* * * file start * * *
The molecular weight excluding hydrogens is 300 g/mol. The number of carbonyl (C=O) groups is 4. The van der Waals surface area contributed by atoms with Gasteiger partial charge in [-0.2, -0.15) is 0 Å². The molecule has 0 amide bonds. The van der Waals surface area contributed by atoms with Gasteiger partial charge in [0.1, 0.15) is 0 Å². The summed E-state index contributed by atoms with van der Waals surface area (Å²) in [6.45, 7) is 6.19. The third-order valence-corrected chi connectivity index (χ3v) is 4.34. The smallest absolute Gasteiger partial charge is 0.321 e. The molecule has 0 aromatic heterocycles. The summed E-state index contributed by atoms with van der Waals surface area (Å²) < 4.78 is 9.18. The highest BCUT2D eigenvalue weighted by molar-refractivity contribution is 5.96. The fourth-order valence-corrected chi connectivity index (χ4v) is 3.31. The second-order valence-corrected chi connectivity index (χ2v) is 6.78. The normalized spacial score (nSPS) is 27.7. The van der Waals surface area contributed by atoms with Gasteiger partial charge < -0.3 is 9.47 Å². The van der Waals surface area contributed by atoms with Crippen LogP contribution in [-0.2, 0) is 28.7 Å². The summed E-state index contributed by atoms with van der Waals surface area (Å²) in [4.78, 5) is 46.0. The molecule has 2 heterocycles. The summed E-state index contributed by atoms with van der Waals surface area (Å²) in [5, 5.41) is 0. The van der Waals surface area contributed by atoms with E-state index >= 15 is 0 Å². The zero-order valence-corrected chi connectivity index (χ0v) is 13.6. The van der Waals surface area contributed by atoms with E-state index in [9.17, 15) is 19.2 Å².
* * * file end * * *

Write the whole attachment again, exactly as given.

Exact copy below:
The molecular weight excluding hydrogens is 300 g/mol. The number of carbonyl (C=O) groups is 4. The van der Waals surface area contributed by atoms with Gasteiger partial charge in [-0.2, -0.15) is 0 Å². The molecule has 0 amide bonds. The van der Waals surface area contributed by atoms with Gasteiger partial charge in [0.1, 0.15) is 0 Å². The summed E-state index contributed by atoms with van der Waals surface area (Å²) in [6.45, 7) is 6.19. The third-order valence-corrected chi connectivity index (χ3v) is 4.34. The smallest absolute Gasteiger partial charge is 0.321 e. The molecule has 0 aromatic heterocycles. The summed E-state index contributed by atoms with van der Waals surface area (Å²) < 4.78 is 9.18. The highest BCUT2D eigenvalue weighted by molar-refractivity contribution is 5.96. The fourth-order valence-corrected chi connectivity index (χ4v) is 3.31. The second-order valence-corrected chi connectivity index (χ2v) is 6.78. The normalized spacial score (nSPS) is 27.7. The van der Waals surface area contributed by atoms with Gasteiger partial charge < -0.3 is 9.47 Å². The van der Waals surface area contributed by atoms with Crippen LogP contribution in [-0.2, 0) is 28.7 Å². The summed E-state index contributed by atoms with van der Waals surface area (Å²) in [4.78, 5) is 46.0. The molecule has 2 heterocycles. The summed E-state index contributed by atoms with van der Waals surface area (Å²) in [5, 5.41) is 0. The van der Waals surface area contributed by atoms with E-state index >= 15 is 0 Å². The zero-order valence-corrected chi connectivity index (χ0v) is 13.6. The van der Waals surface area contributed by atoms with E-state index in [9.17, 15) is 19.2 Å².